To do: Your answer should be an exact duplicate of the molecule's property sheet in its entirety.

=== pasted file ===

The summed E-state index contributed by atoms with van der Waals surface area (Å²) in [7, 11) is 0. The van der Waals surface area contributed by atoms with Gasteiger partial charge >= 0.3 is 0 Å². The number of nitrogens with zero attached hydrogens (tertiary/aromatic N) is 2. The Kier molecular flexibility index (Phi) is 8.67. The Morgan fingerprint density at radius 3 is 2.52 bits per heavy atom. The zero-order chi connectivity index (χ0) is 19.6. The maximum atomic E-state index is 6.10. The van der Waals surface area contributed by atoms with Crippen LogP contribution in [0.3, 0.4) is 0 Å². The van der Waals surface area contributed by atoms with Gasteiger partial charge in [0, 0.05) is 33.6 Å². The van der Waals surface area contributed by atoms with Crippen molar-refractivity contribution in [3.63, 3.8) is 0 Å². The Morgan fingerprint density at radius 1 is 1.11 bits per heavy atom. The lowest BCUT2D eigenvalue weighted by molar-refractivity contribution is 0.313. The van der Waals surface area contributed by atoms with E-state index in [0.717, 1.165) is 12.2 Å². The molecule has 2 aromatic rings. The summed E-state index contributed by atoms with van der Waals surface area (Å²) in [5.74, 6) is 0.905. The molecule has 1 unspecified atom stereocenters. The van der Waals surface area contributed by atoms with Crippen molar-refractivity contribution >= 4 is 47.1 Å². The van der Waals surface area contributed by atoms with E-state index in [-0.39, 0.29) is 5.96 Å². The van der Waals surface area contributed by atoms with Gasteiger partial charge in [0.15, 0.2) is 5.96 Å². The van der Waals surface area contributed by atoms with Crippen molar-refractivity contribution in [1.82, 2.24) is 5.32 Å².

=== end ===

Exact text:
The summed E-state index contributed by atoms with van der Waals surface area (Å²) in [7, 11) is 0. The van der Waals surface area contributed by atoms with Gasteiger partial charge >= 0.3 is 0 Å². The number of nitrogens with zero attached hydrogens (tertiary/aromatic N) is 2. The Kier molecular flexibility index (Phi) is 8.67. The Morgan fingerprint density at radius 3 is 2.52 bits per heavy atom. The zero-order chi connectivity index (χ0) is 19.6. The maximum atomic E-state index is 6.10. The van der Waals surface area contributed by atoms with Crippen LogP contribution in [0.3, 0.4) is 0 Å². The van der Waals surface area contributed by atoms with Gasteiger partial charge in [0, 0.05) is 33.6 Å². The van der Waals surface area contributed by atoms with Crippen molar-refractivity contribution in [3.63, 3.8) is 0 Å². The Morgan fingerprint density at radius 1 is 1.11 bits per heavy atom. The lowest BCUT2D eigenvalue weighted by molar-refractivity contribution is 0.313. The van der Waals surface area contributed by atoms with E-state index in [0.717, 1.165) is 12.2 Å². The molecule has 2 aromatic rings. The summed E-state index contributed by atoms with van der Waals surface area (Å²) in [5.74, 6) is 0.905. The molecule has 1 unspecified atom stereocenters. The van der Waals surface area contributed by atoms with Crippen molar-refractivity contribution >= 4 is 47.1 Å². The van der Waals surface area contributed by atoms with E-state index in [-0.39, 0.29) is 5.96 Å². The van der Waals surface area contributed by atoms with Gasteiger partial charge in [0.15, 0.2) is 5.96 Å². The van der Waals surface area contributed by atoms with Crippen molar-refractivity contribution in [1.82, 2.24) is 5.32 Å².